Saturday, January 7, 2017

Odyssey and Little Stinker

I've been reading Odyssey, by Susan Oliver, and Little Stinker, by Betty Skelton.

Both of these books are long out of print, and while they can be bought from Amazon or eBay, the sellers are asking exorbitant prices. For Little Stinker, $500 - albeit this particular copy has been autographed by Betty Skelton.

If I was wealthy, it'd be worth buying these books so I could have them on my shelves and refer to them whenever I wanted, but I'm not!

So the easiest thing to do is borrow them from the library using interlibrary loan, which is what I've done.

What an interlibrary loan looks like! Odyssey by Susan Oliver and Little Stinker by Betty Skelton
I really enjoyed Odyssey by Susan Oliver, although I've mentioned in previous blog posts that I wish she'd gone into more detail in everything - she mentions various acting roles in a mere sentence and doesn't go into any details, and her preparations for her Russian flight are fascinating - and a little sad. She mentions that American pilot Jacqueline Cochran snubbed her, as did British pilot Sheila Scott.

I don't know anything about Scott's personality, but Jackie Cochran did have that 'queen bee' attitude - as her one-upmanship with Nancy Harkness Love during the time of the WASP demonstrates. Typical human behavior - but one does wish ones heroes (male or female) were above such pettiness.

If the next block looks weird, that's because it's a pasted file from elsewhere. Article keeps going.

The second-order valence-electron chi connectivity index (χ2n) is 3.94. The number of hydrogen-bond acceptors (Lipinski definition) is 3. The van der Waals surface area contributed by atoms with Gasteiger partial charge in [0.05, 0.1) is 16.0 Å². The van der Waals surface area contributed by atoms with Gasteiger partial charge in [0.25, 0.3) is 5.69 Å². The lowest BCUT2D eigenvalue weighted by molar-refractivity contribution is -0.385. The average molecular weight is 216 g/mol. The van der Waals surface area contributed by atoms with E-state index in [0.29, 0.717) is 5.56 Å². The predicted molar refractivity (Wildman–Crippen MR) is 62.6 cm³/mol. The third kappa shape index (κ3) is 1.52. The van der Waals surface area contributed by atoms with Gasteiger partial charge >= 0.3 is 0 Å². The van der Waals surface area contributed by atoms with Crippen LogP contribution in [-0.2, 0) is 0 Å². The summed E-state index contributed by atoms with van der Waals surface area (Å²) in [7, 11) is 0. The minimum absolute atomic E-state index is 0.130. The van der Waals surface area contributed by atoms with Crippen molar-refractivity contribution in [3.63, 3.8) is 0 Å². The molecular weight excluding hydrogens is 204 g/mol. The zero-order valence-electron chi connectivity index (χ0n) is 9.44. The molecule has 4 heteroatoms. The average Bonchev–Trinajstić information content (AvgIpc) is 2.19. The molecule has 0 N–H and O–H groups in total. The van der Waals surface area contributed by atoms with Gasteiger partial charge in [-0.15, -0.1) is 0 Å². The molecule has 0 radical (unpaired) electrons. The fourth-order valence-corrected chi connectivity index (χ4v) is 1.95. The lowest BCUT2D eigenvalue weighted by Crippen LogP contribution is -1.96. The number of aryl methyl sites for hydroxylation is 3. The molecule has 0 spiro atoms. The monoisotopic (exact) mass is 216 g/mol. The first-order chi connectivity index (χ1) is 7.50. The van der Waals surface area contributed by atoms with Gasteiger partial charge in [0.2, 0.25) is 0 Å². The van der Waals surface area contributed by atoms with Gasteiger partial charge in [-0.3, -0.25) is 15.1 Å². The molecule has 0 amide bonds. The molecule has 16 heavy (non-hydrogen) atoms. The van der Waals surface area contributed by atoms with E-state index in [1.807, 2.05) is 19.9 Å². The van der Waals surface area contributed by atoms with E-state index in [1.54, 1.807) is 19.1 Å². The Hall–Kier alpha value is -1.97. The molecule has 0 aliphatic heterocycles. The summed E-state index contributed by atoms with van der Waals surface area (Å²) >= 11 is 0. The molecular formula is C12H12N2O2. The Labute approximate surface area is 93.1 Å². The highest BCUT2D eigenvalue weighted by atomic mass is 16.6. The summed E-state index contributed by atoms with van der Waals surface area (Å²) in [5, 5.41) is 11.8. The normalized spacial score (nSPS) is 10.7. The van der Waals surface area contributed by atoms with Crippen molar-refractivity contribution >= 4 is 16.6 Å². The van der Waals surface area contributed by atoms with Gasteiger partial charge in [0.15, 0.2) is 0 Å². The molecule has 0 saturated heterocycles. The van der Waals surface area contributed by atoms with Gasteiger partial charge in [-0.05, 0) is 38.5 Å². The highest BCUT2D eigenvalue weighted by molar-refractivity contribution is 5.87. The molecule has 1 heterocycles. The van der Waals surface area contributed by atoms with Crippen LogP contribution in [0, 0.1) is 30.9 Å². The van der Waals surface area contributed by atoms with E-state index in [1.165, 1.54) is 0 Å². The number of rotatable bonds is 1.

Betty Skelton's book Little Stinker is a major disappointment. Oh, it's good for what it is, a 97-page memoir written by "Little Stinker" himself. Skelton - or her ghost writer - tells the story from the standpoint of Little Stinker!

So although we do get glimpses into Betty Skelton's flying skills, her way of doing things, her  feeling of joy in the air, and a few biographical details of her scattered throughout the book, we don't learn anything of substance about her!

She was only 4 foot 9 and weighed 95 pounds. She was a WASP, an acrobatic pilot in Little Stinker for a couple of years. Then she sold the plane and went on to other speed pursuits - driving fast cars, etc, before buying Little Stinker back and donating him to the Smithsonian Institution.

Such an opportunity lost!

Skelton published the book herself, I'm assuming.. it was published by CROSS Press, a subsidiary of Stinker, Inc.

I'm assuming that the Cross of Cross Press is the Christian cross. Skelton does seem to be religious throughout the book, and mentions the Airman's Cross several times - a cloud formation or something that looks like a cross.

Even though the books aren't available to buy, since they are accessible by library I will be reviewing them - eventually!

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